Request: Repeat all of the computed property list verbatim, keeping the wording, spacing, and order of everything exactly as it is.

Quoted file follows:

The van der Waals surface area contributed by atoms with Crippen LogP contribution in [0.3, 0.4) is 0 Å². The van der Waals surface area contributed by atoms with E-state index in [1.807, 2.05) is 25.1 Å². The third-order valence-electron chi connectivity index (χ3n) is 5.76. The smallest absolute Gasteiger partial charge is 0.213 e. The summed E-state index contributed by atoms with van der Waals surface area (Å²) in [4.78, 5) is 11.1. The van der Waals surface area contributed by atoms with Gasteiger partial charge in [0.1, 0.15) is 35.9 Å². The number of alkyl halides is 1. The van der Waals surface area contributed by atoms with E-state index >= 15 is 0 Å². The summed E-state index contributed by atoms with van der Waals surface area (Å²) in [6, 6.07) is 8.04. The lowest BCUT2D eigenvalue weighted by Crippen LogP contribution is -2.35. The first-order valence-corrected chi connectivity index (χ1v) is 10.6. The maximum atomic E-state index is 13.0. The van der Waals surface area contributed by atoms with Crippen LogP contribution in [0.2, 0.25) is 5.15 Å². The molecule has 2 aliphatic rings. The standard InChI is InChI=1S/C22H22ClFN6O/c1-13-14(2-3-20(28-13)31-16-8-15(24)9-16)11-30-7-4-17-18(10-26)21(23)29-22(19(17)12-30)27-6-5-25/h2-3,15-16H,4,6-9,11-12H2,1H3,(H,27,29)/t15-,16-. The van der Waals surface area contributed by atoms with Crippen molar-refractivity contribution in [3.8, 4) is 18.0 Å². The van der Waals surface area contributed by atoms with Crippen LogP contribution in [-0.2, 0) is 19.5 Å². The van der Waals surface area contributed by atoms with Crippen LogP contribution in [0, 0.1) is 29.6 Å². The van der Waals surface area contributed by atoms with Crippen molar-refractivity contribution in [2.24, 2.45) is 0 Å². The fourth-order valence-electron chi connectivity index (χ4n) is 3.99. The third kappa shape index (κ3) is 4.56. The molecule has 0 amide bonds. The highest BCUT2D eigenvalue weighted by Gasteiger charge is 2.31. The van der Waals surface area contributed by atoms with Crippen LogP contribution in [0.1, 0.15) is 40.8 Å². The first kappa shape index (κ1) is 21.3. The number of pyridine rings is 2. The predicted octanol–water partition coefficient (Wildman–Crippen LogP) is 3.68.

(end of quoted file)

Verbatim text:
The van der Waals surface area contributed by atoms with Crippen LogP contribution in [0.3, 0.4) is 0 Å². The van der Waals surface area contributed by atoms with E-state index in [1.807, 2.05) is 25.1 Å². The third-order valence-electron chi connectivity index (χ3n) is 5.76. The smallest absolute Gasteiger partial charge is 0.213 e. The summed E-state index contributed by atoms with van der Waals surface area (Å²) in [4.78, 5) is 11.1. The van der Waals surface area contributed by atoms with Gasteiger partial charge in [0.1, 0.15) is 35.9 Å². The number of alkyl halides is 1. The van der Waals surface area contributed by atoms with E-state index >= 15 is 0 Å². The summed E-state index contributed by atoms with van der Waals surface area (Å²) in [6, 6.07) is 8.04. The lowest BCUT2D eigenvalue weighted by Crippen LogP contribution is -2.35. The first-order valence-corrected chi connectivity index (χ1v) is 10.6. The maximum atomic E-state index is 13.0. The van der Waals surface area contributed by atoms with Crippen LogP contribution in [0.2, 0.25) is 5.15 Å². The molecule has 2 aliphatic rings. The standard InChI is InChI=1S/C22H22ClFN6O/c1-13-14(2-3-20(28-13)31-16-8-15(24)9-16)11-30-7-4-17-18(10-26)21(23)29-22(19(17)12-30)27-6-5-25/h2-3,15-16H,4,6-9,11-12H2,1H3,(H,27,29)/t15-,16-. The van der Waals surface area contributed by atoms with Crippen molar-refractivity contribution in [3.8, 4) is 18.0 Å². The van der Waals surface area contributed by atoms with Crippen LogP contribution in [-0.2, 0) is 19.5 Å². The van der Waals surface area contributed by atoms with Crippen LogP contribution in [0, 0.1) is 29.6 Å². The van der Waals surface area contributed by atoms with Crippen molar-refractivity contribution in [2.24, 2.45) is 0 Å². The fourth-order valence-electron chi connectivity index (χ4n) is 3.99. The third kappa shape index (κ3) is 4.56. The molecule has 0 amide bonds. The highest BCUT2D eigenvalue weighted by Gasteiger charge is 2.31. The van der Waals surface area contributed by atoms with Crippen LogP contribution in [0.1, 0.15) is 40.8 Å². The first kappa shape index (κ1) is 21.3. The number of pyridine rings is 2. The predicted octanol–water partition coefficient (Wildman–Crippen LogP) is 3.68.